Plutarch calls her a sister of the orator Quintus Hortensius, but this is a mistake, Plutarch probably confused her as his sister instead of niece (Hortensius' sister being Hortensia, Valeria's mother).
An "alert young divorcee", as Ronald Syme writes, she attracted the notice of Sulla at the theatre. She and her cousin Marcus Valerius Messalla Niger were seated behind Sulla due to being relatives of a recently retired chief vestal named Caecilia Metella Balearica, which explains why she as a relatively unimportant woman was seated so close to the dictator. Apparently as she passed by him she plucked out a part of his toga (likely a single thread) which he noticed and turned around to look at who had touched him, she then excused herself and explained that she had meant no harm and had only attempted to take a part of the piece as she had hoped that it would grant her some of Sulla's famous luck. He was seemingly amused by her explanation and charmed by her personality, they continued to exchange some words. Later on in the evening he would apparently keep looking back at her and asked questions to his companions about who she was. He then learned that she was unmarried and the niece of Quintus Hortensius Hortalus who was a son-in-law to one of Sullas major supporters. Her family was likely surprised but delighted by his interest in her and would have encouraged her to reciprocate it. It is likely that her cousin Marcus Valerius Messalla Niger who had accompanied her owed his status as pontifex to Sulla.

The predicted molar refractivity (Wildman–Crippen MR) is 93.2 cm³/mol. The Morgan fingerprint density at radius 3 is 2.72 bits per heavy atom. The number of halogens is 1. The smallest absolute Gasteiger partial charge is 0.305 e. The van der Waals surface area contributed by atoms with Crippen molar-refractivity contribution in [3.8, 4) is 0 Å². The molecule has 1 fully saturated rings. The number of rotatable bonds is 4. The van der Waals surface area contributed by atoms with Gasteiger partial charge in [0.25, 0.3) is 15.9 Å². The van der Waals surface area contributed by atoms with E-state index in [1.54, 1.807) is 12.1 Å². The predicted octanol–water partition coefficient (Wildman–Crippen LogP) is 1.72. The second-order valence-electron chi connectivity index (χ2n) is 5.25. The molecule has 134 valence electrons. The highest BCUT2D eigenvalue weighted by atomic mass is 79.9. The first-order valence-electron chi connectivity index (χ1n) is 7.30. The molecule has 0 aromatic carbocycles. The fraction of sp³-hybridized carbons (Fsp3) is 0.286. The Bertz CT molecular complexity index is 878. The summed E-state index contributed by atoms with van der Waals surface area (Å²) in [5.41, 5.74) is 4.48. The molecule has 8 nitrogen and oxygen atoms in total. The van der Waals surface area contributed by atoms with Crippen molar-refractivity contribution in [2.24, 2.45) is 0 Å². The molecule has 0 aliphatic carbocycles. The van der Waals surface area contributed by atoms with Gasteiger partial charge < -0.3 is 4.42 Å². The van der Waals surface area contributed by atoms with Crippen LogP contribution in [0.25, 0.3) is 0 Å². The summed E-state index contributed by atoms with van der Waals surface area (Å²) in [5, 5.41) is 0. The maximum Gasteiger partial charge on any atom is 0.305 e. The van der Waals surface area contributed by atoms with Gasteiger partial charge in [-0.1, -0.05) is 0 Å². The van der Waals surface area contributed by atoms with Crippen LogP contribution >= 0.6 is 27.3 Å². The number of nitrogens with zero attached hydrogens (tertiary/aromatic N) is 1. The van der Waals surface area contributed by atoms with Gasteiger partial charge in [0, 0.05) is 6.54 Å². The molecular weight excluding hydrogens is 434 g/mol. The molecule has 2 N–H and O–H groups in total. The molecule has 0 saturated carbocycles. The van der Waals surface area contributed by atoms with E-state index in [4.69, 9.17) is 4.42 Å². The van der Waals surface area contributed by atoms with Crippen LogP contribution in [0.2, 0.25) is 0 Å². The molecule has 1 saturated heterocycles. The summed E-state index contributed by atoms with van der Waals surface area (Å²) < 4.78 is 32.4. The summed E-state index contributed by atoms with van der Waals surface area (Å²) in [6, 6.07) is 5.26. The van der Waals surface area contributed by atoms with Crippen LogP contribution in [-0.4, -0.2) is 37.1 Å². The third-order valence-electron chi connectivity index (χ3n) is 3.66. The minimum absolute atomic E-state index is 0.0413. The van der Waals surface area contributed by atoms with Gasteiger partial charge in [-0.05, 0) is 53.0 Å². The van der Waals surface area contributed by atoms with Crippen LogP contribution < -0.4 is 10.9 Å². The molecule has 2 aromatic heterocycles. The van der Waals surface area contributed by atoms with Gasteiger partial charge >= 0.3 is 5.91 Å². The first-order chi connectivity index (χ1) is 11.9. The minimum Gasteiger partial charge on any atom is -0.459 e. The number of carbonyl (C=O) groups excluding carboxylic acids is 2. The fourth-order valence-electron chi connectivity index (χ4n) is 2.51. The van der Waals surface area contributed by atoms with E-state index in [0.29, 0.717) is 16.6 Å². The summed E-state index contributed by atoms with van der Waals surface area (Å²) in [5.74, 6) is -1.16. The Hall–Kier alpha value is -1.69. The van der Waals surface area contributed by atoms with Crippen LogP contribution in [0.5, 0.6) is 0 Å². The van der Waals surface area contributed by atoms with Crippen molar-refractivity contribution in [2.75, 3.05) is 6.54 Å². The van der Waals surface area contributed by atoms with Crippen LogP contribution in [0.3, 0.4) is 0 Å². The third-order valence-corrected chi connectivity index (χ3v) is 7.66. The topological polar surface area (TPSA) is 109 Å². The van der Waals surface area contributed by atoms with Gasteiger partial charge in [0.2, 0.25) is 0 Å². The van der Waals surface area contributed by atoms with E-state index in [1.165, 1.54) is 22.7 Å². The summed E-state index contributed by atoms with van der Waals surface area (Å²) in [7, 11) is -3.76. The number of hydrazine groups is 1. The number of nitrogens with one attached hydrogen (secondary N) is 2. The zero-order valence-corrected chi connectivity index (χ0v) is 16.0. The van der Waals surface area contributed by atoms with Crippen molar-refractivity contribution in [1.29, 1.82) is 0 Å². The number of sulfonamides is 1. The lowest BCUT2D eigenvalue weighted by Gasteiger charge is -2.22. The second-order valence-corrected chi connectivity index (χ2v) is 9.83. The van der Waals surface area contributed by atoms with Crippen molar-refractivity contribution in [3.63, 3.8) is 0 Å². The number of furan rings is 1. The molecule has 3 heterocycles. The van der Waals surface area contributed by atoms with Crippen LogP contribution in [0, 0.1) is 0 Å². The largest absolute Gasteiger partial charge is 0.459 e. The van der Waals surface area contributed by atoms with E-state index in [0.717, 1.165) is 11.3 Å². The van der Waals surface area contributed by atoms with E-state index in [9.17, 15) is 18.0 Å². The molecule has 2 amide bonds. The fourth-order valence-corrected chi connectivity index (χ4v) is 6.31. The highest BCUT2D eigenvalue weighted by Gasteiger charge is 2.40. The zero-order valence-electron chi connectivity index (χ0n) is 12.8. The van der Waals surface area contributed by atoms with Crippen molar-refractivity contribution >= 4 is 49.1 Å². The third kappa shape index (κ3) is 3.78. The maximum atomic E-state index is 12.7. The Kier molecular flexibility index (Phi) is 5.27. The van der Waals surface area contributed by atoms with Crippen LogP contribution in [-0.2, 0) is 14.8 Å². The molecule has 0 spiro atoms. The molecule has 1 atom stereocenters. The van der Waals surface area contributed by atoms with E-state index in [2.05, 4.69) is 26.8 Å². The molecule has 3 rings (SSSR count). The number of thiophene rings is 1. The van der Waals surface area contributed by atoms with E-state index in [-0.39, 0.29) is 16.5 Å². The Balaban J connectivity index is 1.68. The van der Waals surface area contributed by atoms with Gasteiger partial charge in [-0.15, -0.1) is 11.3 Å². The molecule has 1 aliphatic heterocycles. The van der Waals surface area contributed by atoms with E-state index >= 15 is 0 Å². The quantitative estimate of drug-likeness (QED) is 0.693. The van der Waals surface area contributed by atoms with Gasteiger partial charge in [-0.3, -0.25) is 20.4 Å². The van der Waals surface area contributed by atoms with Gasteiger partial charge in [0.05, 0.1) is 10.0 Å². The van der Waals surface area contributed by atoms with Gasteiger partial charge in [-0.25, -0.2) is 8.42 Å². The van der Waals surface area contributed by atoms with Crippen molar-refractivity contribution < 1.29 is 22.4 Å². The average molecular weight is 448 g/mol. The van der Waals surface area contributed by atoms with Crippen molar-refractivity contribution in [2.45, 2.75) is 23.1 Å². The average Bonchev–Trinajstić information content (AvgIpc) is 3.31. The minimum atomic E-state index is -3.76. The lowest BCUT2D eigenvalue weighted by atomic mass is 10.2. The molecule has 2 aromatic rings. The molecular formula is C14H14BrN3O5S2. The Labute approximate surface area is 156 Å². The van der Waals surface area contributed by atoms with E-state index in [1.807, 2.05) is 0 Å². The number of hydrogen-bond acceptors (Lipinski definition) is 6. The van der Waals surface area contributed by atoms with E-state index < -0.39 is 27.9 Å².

He married her towards the end of his life. When he retired from public life to a villa in southern Italy, she accompanied him. She was pregnant at the time of his death in 78 BC and had a daughter, Cornelia Postuma, some months later. It is possible that she was infected by the disease which killed her husband and died not much later after giving birth to Postuma.
This article incorporates text from a publication now in the public domain: William Ramsay (1870). "Valeria". In Smith, William (ed.). Dictionary of Greek and Roman Biography and Mythology. Vol. 3. p. 1215.
- Syme, R., Augustan Aristocracy, pp. 227 f.
- Plutarch, Sulla 35, 37; Wilhelm Drumann, Geschichte Roms, vol. ii. p. 508. (cited in Smith)
- Review of Potitus Valerius Messalla Consul Suffect 29 B.C. by Arthur E. Gordon, in Journal of Roman Studies, 45 (1955), page 155 and Roman Papers, Volume I, page 260. Syme cites Plutarch, Sulla, 35 .
- Telford, Lynda (2014). Sulla: A Dictator Reconsidered (illustrated ed.). Pen and Sword. p. 227. ISBN 9781783030484.
- Telford, Lynda (2014). Sulla: A Dictator Reconsidered (illustrated ed.). Pen and Sword. p. 228. ISBN 9781783030484.
- Marcus Tullius Cicero; Dyck, Andrew R. (2012). Marcus Tullius Cicero: Speeches on Behalf of Marcus Fonteius and Marcus Aemilius Scaurus: Translated with Introduction and Commentary. Clarendon Ancient History Series (illustrated ed.). OUP Oxford. p. 98. ISBN 9780199590056.
- Acta Classica. Roman life and letters. Vol. 1. A.A. Balkema. 1960. p. 74.